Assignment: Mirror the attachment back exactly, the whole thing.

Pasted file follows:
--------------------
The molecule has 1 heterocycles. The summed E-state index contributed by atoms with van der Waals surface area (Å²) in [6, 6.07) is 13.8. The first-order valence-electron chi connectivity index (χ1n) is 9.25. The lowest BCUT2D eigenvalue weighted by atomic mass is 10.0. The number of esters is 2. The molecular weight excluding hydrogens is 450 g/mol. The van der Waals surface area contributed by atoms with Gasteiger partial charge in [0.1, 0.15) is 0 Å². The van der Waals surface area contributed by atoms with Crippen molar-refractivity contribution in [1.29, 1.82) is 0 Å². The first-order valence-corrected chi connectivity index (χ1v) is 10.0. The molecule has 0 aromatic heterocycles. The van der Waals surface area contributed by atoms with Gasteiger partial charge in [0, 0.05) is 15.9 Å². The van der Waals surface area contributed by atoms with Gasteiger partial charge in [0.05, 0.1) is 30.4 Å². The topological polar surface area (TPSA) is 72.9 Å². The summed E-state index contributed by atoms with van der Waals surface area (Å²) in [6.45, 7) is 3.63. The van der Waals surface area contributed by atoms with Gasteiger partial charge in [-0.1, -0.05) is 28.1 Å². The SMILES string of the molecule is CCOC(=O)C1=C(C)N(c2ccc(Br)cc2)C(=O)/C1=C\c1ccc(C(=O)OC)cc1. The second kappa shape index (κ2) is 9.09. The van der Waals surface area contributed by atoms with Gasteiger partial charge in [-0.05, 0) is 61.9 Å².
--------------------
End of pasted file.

The molecule has 1 heterocycles. The summed E-state index contributed by atoms with van der Waals surface area (Å²) in [6, 6.07) is 13.8. The first-order valence-electron chi connectivity index (χ1n) is 9.25. The lowest BCUT2D eigenvalue weighted by atomic mass is 10.0. The number of esters is 2. The molecular weight excluding hydrogens is 450 g/mol. The van der Waals surface area contributed by atoms with Gasteiger partial charge in [0.1, 0.15) is 0 Å². The van der Waals surface area contributed by atoms with Crippen molar-refractivity contribution in [1.29, 1.82) is 0 Å². The first-order valence-corrected chi connectivity index (χ1v) is 10.0. The molecule has 0 aromatic heterocycles. The van der Waals surface area contributed by atoms with Gasteiger partial charge in [0, 0.05) is 15.9 Å². The van der Waals surface area contributed by atoms with Gasteiger partial charge in [0.05, 0.1) is 30.4 Å². The topological polar surface area (TPSA) is 72.9 Å². The summed E-state index contributed by atoms with van der Waals surface area (Å²) in [6.45, 7) is 3.63. The van der Waals surface area contributed by atoms with Gasteiger partial charge in [-0.1, -0.05) is 28.1 Å². The SMILES string of the molecule is CCOC(=O)C1=C(C)N(c2ccc(Br)cc2)C(=O)/C1=C\c1ccc(C(=O)OC)cc1. The second kappa shape index (κ2) is 9.09. The van der Waals surface area contributed by atoms with Gasteiger partial charge in [-0.05, 0) is 61.9 Å².